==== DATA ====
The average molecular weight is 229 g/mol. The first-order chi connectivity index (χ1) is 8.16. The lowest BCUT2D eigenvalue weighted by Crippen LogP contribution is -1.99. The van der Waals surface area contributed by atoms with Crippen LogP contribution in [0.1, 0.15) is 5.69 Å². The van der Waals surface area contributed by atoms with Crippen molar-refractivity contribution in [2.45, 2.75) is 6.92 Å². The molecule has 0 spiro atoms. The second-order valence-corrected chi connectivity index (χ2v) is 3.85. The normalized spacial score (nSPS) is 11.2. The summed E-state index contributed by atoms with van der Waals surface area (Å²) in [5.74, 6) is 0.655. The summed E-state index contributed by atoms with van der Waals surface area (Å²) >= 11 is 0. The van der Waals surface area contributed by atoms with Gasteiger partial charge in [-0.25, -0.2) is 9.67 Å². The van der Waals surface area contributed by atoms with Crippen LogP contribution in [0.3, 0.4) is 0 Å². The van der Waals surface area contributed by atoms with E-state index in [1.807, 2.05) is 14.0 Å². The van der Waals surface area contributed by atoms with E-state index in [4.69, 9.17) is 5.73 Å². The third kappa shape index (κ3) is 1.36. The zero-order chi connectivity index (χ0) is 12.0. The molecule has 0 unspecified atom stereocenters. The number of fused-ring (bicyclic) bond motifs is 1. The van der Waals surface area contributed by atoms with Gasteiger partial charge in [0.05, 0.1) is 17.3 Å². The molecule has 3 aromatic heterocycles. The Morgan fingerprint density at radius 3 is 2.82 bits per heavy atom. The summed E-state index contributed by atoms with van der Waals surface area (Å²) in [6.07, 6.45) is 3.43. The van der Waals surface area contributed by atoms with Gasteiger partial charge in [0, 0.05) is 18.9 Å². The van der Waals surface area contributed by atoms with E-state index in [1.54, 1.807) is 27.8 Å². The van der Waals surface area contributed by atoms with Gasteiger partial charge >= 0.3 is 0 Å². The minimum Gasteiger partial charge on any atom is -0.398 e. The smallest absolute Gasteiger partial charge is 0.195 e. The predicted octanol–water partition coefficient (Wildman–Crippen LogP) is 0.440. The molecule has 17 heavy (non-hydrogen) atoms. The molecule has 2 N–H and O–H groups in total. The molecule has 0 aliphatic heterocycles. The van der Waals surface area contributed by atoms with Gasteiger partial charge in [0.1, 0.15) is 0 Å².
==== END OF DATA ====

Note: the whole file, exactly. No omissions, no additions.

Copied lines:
The average molecular weight is 229 g/mol. The first-order chi connectivity index (χ1) is 8.16. The lowest BCUT2D eigenvalue weighted by Crippen LogP contribution is -1.99. The van der Waals surface area contributed by atoms with Crippen LogP contribution in [0.1, 0.15) is 5.69 Å². The van der Waals surface area contributed by atoms with Crippen molar-refractivity contribution in [2.45, 2.75) is 6.92 Å². The molecule has 0 spiro atoms. The second-order valence-corrected chi connectivity index (χ2v) is 3.85. The normalized spacial score (nSPS) is 11.2. The summed E-state index contributed by atoms with van der Waals surface area (Å²) in [5.74, 6) is 0.655. The summed E-state index contributed by atoms with van der Waals surface area (Å²) >= 11 is 0. The van der Waals surface area contributed by atoms with Gasteiger partial charge in [-0.25, -0.2) is 9.67 Å². The van der Waals surface area contributed by atoms with Crippen LogP contribution in [0.3, 0.4) is 0 Å². The van der Waals surface area contributed by atoms with E-state index in [1.807, 2.05) is 14.0 Å². The van der Waals surface area contributed by atoms with E-state index in [4.69, 9.17) is 5.73 Å². The third kappa shape index (κ3) is 1.36. The zero-order chi connectivity index (χ0) is 12.0. The molecule has 0 unspecified atom stereocenters. The number of fused-ring (bicyclic) bond motifs is 1. The van der Waals surface area contributed by atoms with Gasteiger partial charge in [0.05, 0.1) is 17.3 Å². The molecule has 3 aromatic heterocycles. The Morgan fingerprint density at radius 3 is 2.82 bits per heavy atom. The summed E-state index contributed by atoms with van der Waals surface area (Å²) in [6.07, 6.45) is 3.43. The van der Waals surface area contributed by atoms with Gasteiger partial charge in [0, 0.05) is 18.9 Å². The van der Waals surface area contributed by atoms with E-state index in [1.54, 1.807) is 27.8 Å². The van der Waals surface area contributed by atoms with Gasteiger partial charge >= 0.3 is 0 Å². The minimum Gasteiger partial charge on any atom is -0.398 e. The smallest absolute Gasteiger partial charge is 0.195 e. The predicted octanol–water partition coefficient (Wildman–Crippen LogP) is 0.440. The molecule has 17 heavy (non-hydrogen) atoms. The molecule has 2 N–H and O–H groups in total. The molecule has 0 aliphatic heterocycles. The van der Waals surface area contributed by atoms with Gasteiger partial charge in [0.1, 0.15) is 0 Å².